A new Microsoft patent should stop laptop thieves

Microsoft recently filed a new patent that should prevent thieves from stealing your laptop. It will use a technology that will use emergency calls even without a SIM card. This technology should allow you to disable the stolen device from anywhere, no matter if the laptop has cellular connectivity or not.

surface; pro 4; 16215

Here is the brief summary of the patent:

At least some embodiments described herein relate to the restricted use of a cellular network to facilitate disablement of a device that is suspected lost or stolen. Accordingly, even if the device is not capable of general use of the cellular network (e.g., due to a physical authentication module, such as a subscriber identity module, being absent and/or due to a software restriction on cellular network access), disablement communications are still permitted across the cellular network. Accordingly, the device may receive a disable command from the disablement service over the cellular network, and acknowledge processing of the disable command to the disablement service also over the cellular network. Thus, efforts by an unauthorized possessor of the device to prevent disablement by removing the physical authentication module are thwarted. Likewise, turning the cellular service off using software settings at the device also does not prevent the device from being disabled via cellular network communication.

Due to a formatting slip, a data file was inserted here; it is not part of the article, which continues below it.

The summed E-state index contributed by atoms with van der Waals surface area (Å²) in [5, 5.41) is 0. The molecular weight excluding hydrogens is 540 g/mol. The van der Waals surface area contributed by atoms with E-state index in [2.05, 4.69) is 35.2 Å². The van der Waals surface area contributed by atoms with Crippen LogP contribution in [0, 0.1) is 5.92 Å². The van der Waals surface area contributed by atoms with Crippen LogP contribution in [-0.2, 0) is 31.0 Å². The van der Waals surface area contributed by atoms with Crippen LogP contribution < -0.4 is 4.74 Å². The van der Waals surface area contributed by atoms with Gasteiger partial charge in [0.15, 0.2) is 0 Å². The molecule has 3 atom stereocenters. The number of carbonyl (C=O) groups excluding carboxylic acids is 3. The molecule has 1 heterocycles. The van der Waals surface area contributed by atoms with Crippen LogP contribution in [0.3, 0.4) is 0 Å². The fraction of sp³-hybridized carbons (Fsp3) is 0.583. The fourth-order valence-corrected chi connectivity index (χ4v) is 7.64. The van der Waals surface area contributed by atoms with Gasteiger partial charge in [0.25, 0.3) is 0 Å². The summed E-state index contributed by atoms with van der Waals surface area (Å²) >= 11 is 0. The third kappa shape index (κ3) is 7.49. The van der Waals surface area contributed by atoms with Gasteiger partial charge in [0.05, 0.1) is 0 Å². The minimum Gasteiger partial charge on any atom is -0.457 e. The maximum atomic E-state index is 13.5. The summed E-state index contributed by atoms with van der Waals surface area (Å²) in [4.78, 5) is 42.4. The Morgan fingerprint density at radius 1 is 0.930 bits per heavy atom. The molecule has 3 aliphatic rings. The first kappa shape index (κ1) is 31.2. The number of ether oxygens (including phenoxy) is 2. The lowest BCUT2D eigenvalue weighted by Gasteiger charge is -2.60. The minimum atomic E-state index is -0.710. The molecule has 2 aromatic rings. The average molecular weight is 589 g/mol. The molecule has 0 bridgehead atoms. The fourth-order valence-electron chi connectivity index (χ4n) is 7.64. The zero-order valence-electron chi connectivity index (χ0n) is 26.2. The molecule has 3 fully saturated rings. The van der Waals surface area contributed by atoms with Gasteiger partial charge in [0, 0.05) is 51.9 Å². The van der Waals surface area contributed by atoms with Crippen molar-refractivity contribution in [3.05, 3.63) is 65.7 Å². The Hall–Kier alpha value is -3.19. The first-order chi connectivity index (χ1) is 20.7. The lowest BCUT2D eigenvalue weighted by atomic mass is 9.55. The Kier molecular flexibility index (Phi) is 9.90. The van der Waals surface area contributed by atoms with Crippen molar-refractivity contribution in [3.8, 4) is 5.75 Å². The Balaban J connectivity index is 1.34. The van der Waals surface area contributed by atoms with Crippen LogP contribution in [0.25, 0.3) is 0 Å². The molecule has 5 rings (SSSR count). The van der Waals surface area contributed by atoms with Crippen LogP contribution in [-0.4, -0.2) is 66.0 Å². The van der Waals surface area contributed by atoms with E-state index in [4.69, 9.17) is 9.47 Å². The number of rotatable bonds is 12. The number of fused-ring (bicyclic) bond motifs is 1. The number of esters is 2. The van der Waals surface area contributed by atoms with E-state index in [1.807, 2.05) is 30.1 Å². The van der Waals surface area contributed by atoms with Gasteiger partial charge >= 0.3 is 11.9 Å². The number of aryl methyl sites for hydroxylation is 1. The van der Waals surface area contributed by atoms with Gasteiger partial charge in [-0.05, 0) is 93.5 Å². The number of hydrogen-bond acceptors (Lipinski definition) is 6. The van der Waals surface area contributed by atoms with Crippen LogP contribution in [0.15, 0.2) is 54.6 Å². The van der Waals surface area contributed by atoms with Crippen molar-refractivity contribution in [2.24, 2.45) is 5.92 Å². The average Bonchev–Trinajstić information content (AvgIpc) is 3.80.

Microsoft plans to use “always-connected PCs” technology on laptops too. Consumers won’t need any cellular service to be able to use this technology. It will use an “emergency call” feature that allows you to make an emergency call to a specific number even without a SIM card.

This patent should further improve protection for your mobile devices, but it comes with a price. With this technology, your device can be tracked even though you won’t be connected to any cellular network.

You may also like...

Leave a Reply

Your email address will not be published. Required fields are marked *

one × two =